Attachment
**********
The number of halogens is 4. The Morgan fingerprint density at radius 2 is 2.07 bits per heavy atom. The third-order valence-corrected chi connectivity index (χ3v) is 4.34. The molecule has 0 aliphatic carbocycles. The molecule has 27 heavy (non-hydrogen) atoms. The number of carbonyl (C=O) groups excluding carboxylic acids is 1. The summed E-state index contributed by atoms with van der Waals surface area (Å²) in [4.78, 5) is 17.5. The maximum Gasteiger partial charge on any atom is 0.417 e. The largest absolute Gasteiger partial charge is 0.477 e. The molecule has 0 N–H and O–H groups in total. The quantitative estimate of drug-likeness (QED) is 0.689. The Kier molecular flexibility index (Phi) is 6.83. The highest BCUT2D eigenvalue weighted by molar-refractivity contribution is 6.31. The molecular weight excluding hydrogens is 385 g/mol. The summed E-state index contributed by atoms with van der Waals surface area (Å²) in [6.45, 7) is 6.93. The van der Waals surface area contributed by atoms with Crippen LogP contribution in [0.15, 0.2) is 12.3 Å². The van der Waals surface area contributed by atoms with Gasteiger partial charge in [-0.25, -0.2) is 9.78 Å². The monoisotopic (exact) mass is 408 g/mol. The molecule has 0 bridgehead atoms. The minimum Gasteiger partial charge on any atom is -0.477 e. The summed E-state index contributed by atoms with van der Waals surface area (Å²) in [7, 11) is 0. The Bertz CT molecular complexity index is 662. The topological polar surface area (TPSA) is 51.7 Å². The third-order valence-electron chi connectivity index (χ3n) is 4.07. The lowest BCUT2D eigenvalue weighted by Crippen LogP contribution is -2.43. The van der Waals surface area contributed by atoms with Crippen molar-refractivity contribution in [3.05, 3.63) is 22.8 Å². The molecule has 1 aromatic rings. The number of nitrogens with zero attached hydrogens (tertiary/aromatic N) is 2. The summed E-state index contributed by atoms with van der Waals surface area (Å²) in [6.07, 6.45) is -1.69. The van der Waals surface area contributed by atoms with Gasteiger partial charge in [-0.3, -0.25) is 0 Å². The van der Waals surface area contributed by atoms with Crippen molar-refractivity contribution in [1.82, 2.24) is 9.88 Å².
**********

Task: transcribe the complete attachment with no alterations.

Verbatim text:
The number of halogens is 4. The Morgan fingerprint density at radius 2 is 2.07 bits per heavy atom. The third-order valence-corrected chi connectivity index (χ3v) is 4.34. The molecule has 0 aliphatic carbocycles. The molecule has 27 heavy (non-hydrogen) atoms. The number of carbonyl (C=O) groups excluding carboxylic acids is 1. The summed E-state index contributed by atoms with van der Waals surface area (Å²) in [4.78, 5) is 17.5. The maximum Gasteiger partial charge on any atom is 0.417 e. The largest absolute Gasteiger partial charge is 0.477 e. The molecule has 0 N–H and O–H groups in total. The quantitative estimate of drug-likeness (QED) is 0.689. The Kier molecular flexibility index (Phi) is 6.83. The highest BCUT2D eigenvalue weighted by molar-refractivity contribution is 6.31. The molecular weight excluding hydrogens is 385 g/mol. The summed E-state index contributed by atoms with van der Waals surface area (Å²) in [6.45, 7) is 6.93. The van der Waals surface area contributed by atoms with Crippen LogP contribution in [0.15, 0.2) is 12.3 Å². The van der Waals surface area contributed by atoms with Gasteiger partial charge in [-0.25, -0.2) is 9.78 Å². The monoisotopic (exact) mass is 408 g/mol. The molecule has 0 bridgehead atoms. The minimum Gasteiger partial charge on any atom is -0.477 e. The summed E-state index contributed by atoms with van der Waals surface area (Å²) in [7, 11) is 0. The Bertz CT molecular complexity index is 662. The topological polar surface area (TPSA) is 51.7 Å². The third-order valence-electron chi connectivity index (χ3n) is 4.07. The lowest BCUT2D eigenvalue weighted by Crippen LogP contribution is -2.43. The van der Waals surface area contributed by atoms with Crippen molar-refractivity contribution in [3.05, 3.63) is 22.8 Å². The molecule has 1 aromatic rings. The number of nitrogens with zero attached hydrogens (tertiary/aromatic N) is 2. The summed E-state index contributed by atoms with van der Waals surface area (Å²) in [6.07, 6.45) is -1.69. The van der Waals surface area contributed by atoms with Gasteiger partial charge in [-0.3, -0.25) is 0 Å². The van der Waals surface area contributed by atoms with Crippen molar-refractivity contribution in [1.82, 2.24) is 9.88 Å².